It was one of those days. Too many interruptions. I hadn t slept well the night before, waking up numerous times feeling exhausted. My writing was hitting road blocks. I was going to be late for an early morning meeting. I had a minor disagreement with my wife. I couldn t find my car keys. I couldn t find a parking place at the university. I dropped my books and computer on the pavement when I exited the car. When I reached my office I found a voicemail that indicated that I had to attend an emergency research meeting at the medical school after my classes. My undergraduate and graduate seminar did not go as smoothly as I had planned. A meeting with one of my thesis advisees was less than rewarding. By the time I returned home from the medical school, I was exhausted. Indeed, too many interruptions. And then the phone rang. Another interruption. It was a friend with good news. I felt much better. The next day was a joy. No interruptions. Wrong!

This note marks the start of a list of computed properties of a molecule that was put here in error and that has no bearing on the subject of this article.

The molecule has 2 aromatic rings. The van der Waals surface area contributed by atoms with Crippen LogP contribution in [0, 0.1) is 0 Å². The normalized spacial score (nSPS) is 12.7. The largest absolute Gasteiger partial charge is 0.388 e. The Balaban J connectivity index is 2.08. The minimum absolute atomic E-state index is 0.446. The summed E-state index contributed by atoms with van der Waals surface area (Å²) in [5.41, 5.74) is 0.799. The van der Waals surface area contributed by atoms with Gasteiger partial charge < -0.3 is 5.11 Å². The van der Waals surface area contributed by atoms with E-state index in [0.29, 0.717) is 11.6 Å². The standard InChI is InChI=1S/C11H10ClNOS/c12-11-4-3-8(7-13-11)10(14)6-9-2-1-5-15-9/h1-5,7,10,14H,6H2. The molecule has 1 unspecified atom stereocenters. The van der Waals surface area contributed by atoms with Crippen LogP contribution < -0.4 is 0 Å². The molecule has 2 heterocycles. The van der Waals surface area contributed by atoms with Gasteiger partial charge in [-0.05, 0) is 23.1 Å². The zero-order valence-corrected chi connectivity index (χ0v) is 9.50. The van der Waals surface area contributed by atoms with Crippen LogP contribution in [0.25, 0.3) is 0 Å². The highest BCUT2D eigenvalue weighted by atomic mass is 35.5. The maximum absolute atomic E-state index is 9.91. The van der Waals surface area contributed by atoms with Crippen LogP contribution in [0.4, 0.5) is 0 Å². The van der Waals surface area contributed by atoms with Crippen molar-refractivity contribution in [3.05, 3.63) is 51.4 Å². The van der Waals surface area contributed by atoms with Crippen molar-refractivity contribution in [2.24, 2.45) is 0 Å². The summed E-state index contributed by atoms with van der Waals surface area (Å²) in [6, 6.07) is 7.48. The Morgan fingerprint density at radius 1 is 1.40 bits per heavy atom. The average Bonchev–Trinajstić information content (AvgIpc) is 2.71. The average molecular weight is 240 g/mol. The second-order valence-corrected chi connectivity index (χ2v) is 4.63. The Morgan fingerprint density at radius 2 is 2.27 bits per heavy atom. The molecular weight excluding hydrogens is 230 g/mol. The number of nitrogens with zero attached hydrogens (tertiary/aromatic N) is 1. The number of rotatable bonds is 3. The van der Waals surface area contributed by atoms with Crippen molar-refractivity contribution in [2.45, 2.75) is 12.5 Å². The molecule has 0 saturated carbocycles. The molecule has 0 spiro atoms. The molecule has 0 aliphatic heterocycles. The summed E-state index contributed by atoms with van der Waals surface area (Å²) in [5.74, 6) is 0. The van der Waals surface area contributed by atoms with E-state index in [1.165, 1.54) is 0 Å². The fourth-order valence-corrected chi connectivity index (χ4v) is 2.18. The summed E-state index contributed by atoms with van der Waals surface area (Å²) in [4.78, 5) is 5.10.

We are creatures who are capable of knowingly interrupting the order of things so that we might better understand the order of things. With the present book, I do just that: interrupt readers typical way of understanding the nature, scope, and function of interruption. I maintain that interruption is an essential feature of human existence; without the presence of interruption in our lives, we would not be the creatures that we are. In fact, we would not be at all. My assessment of the interruption that we are includes a discussion of its proposed origins, how it forms the existential basis of the health of our lived bodies, how our health is affected when interruptions expose us to the interruption that we are, how the rhetorical construction of narratives provides a way of dealing with the consequences of this exposure, and how these narratives inform instances of public moral argument. The extent of the exposure is dependent on how significant the interruptions are to the health of the lived body. Disaster is always a possibility; the interruption that we are exhibits a destructive and defeatist impulse. Our interruptive nature, however, also exhibits a productive and perfective impulse. The health of the lived body benefits from this function. The rhetorical construction of narratives lends advantage to the function. The benefits extend to others when we use our narratives to help them sustain and improve the health of their lived bodies. I offer a series of case studies in public moral argument that provide concrete illustrations of this ethical, rhetorical, and therapeutic activity.